Being an entry level worker and a student at the same time teaches me to be humble. No matter how hard I’ve tried, there’s always someone who is luckier, achieve higher, or gets unexpected opportunities. No matter how hard I work and put my best effort at every aspects of life, whether in social life, education, or career, there’s always someone brighter, sharper, or, simply… better.
After graduation, you’ll see people growing up FAST. Your closest friend suddenly turns into a young fearless executive who could earn Rp 6-8 million/month in their second year of working. Some glow brighter and get a scholarship. Others win a competition(s). That kind of things, you will see for the rest of your lives.
But something came to me when I stopped following the race of “how-to-achieve-more-than-everyone-else“. At that very moment, I’m entering a new state of mind. I became less worried about achievements. The road to achievements suddenly changes from a race track into a joyful journey, full of monsters and elfs and magic and princes and princesses and demigods and dragons and angels and unicorns and phoenixes and thousands of other mystical creatures living a world of imaginary cosmos. Lets just say, a garden of Eden of your own version. You’ll laugh, cry, reminisce, learn, discover. You’ll look at things differently, and you’ll notice that your heart bursts happiness even when you’re just dealing with boring daily routines.
You’ll learn that achievement is no longer the most important thing. Though its important and you work hard for it, (and you’ll achieve bigger and greater things), but you’ll see that there are millions of choices, ideas, and adventures to satisfy your lust of fulfillment.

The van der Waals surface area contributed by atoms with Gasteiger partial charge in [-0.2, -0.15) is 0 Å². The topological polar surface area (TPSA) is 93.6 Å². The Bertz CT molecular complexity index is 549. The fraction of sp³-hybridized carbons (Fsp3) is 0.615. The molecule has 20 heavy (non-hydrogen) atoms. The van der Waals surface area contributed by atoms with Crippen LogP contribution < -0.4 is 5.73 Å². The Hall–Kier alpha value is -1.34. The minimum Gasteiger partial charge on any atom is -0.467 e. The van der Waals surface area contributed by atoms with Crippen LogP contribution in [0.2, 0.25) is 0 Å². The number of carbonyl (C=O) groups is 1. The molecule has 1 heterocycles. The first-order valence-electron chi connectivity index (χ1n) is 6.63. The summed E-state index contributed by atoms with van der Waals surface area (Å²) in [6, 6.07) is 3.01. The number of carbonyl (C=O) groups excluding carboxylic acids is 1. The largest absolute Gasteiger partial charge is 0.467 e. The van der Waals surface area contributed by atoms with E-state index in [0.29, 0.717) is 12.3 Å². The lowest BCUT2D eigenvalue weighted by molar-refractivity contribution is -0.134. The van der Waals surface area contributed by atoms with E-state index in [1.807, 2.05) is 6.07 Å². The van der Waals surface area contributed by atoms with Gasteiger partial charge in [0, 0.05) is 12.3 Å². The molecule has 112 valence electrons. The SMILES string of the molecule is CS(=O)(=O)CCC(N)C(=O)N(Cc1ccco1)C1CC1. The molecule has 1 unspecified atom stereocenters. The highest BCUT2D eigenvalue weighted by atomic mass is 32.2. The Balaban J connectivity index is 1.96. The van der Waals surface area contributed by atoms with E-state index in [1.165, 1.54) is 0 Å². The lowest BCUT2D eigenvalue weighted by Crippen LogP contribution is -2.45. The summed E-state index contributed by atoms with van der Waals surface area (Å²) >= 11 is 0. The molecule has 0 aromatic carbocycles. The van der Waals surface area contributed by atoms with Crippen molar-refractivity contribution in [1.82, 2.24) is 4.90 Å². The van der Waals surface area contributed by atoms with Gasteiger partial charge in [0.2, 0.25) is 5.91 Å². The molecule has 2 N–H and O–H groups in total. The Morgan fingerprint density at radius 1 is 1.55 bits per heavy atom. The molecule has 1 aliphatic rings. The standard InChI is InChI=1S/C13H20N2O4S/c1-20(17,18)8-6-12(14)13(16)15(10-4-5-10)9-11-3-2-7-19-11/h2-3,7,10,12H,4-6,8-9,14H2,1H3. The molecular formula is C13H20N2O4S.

Suddenly i remember this poem by Constantine Cavafy. Its about Odyssey’s way back to Ithaca. Here it is:
When you set out on your journey to Ithaca,
pray that the road is long, full of adventure, full of knowledge.
The Lestrygonians and the Cyclops, the angry Poseidon — do not fear them: You will never find such as these on your path,
if your thoughts remain lofty,
if a fine emotion touches your spirit and your body.
The Lestrygonians and the Cyclops,
the fierce Poseidon you will never encounter,
if you do not carry them within your soul,
if your soul does not set them up before you.
Pray that the road is long.
That the summer mornings are many,
when, with such pleasure,
with such joy you will enter ports seen for the first time;
stop at Phoenician markets, and purchase fine merchandise, mother-of-pearl and coral, amber, and ebony, and sensual perfumes of all kinds,
as many sensual perfumes as you can;
visit many Egyptian cities,
to learn and learn from scholars.
Always keep Ithaca on your mind.
To arrive there is your ultimate goal.
But do not hurry the voyage at all.
It is better to let it last for many years;
and to anchor at the island when you are old,
rich with all you have gained on the way,
not expecting that Ithaca will offer you riches.
Ithaca has given you the beautiful voyage.
Without her you would have never set out on the road.
She has nothing more to give you.
And though you should find her wanting,
Ithaca will not surprise you;
for you will arrive wise and experienced,
having long since perceived
the unapparent sense in Ithaca.
Go, fly, be a star! As for me, I’ve decided to take another route in this long journey to the future. And that route leads to Ithaca.